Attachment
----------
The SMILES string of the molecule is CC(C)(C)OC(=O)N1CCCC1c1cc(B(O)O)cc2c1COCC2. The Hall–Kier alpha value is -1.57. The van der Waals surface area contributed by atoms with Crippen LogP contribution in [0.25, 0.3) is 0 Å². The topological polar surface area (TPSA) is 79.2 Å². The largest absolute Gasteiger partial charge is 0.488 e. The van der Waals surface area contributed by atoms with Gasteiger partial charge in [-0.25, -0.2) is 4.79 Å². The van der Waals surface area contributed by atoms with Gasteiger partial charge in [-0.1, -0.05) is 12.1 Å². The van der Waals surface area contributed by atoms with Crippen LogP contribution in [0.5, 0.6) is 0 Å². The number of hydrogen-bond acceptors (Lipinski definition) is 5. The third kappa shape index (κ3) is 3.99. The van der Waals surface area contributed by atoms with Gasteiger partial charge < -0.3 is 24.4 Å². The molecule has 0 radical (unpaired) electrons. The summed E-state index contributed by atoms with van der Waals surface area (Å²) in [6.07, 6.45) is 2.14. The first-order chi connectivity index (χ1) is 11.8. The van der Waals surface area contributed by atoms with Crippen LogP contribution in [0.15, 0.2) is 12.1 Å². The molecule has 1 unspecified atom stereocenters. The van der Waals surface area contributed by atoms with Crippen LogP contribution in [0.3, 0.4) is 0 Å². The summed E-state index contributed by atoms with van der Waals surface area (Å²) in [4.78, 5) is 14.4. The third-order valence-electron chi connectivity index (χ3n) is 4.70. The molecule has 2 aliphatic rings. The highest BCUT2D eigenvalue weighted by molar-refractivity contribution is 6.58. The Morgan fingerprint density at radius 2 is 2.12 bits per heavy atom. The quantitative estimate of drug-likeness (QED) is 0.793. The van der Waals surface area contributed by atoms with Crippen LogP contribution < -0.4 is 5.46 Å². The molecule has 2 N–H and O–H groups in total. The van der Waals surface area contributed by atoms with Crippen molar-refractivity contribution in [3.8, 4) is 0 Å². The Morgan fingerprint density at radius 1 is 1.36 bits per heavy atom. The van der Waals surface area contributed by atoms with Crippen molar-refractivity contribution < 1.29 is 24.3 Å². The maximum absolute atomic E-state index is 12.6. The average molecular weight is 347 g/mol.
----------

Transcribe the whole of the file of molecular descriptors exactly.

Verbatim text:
The SMILES string of the molecule is CC(C)(C)OC(=O)N1CCCC1c1cc(B(O)O)cc2c1COCC2. The Hall–Kier alpha value is -1.57. The van der Waals surface area contributed by atoms with Crippen LogP contribution in [0.25, 0.3) is 0 Å². The topological polar surface area (TPSA) is 79.2 Å². The largest absolute Gasteiger partial charge is 0.488 e. The van der Waals surface area contributed by atoms with Gasteiger partial charge in [-0.25, -0.2) is 4.79 Å². The van der Waals surface area contributed by atoms with Gasteiger partial charge in [-0.1, -0.05) is 12.1 Å². The van der Waals surface area contributed by atoms with Crippen LogP contribution in [0.5, 0.6) is 0 Å². The number of hydrogen-bond acceptors (Lipinski definition) is 5. The third kappa shape index (κ3) is 3.99. The van der Waals surface area contributed by atoms with Gasteiger partial charge < -0.3 is 24.4 Å². The molecule has 0 radical (unpaired) electrons. The summed E-state index contributed by atoms with van der Waals surface area (Å²) in [6.07, 6.45) is 2.14. The first-order chi connectivity index (χ1) is 11.8. The van der Waals surface area contributed by atoms with Crippen LogP contribution in [0.15, 0.2) is 12.1 Å². The molecule has 1 unspecified atom stereocenters. The van der Waals surface area contributed by atoms with Crippen LogP contribution in [0.3, 0.4) is 0 Å². The summed E-state index contributed by atoms with van der Waals surface area (Å²) in [4.78, 5) is 14.4. The third-order valence-electron chi connectivity index (χ3n) is 4.70. The molecule has 2 aliphatic rings. The highest BCUT2D eigenvalue weighted by molar-refractivity contribution is 6.58. The Morgan fingerprint density at radius 2 is 2.12 bits per heavy atom. The quantitative estimate of drug-likeness (QED) is 0.793. The van der Waals surface area contributed by atoms with Crippen LogP contribution < -0.4 is 5.46 Å². The molecule has 2 N–H and O–H groups in total. The van der Waals surface area contributed by atoms with Crippen molar-refractivity contribution in [3.8, 4) is 0 Å². The Morgan fingerprint density at radius 1 is 1.36 bits per heavy atom. The van der Waals surface area contributed by atoms with Crippen molar-refractivity contribution < 1.29 is 24.3 Å². The maximum absolute atomic E-state index is 12.6. The average molecular weight is 347 g/mol.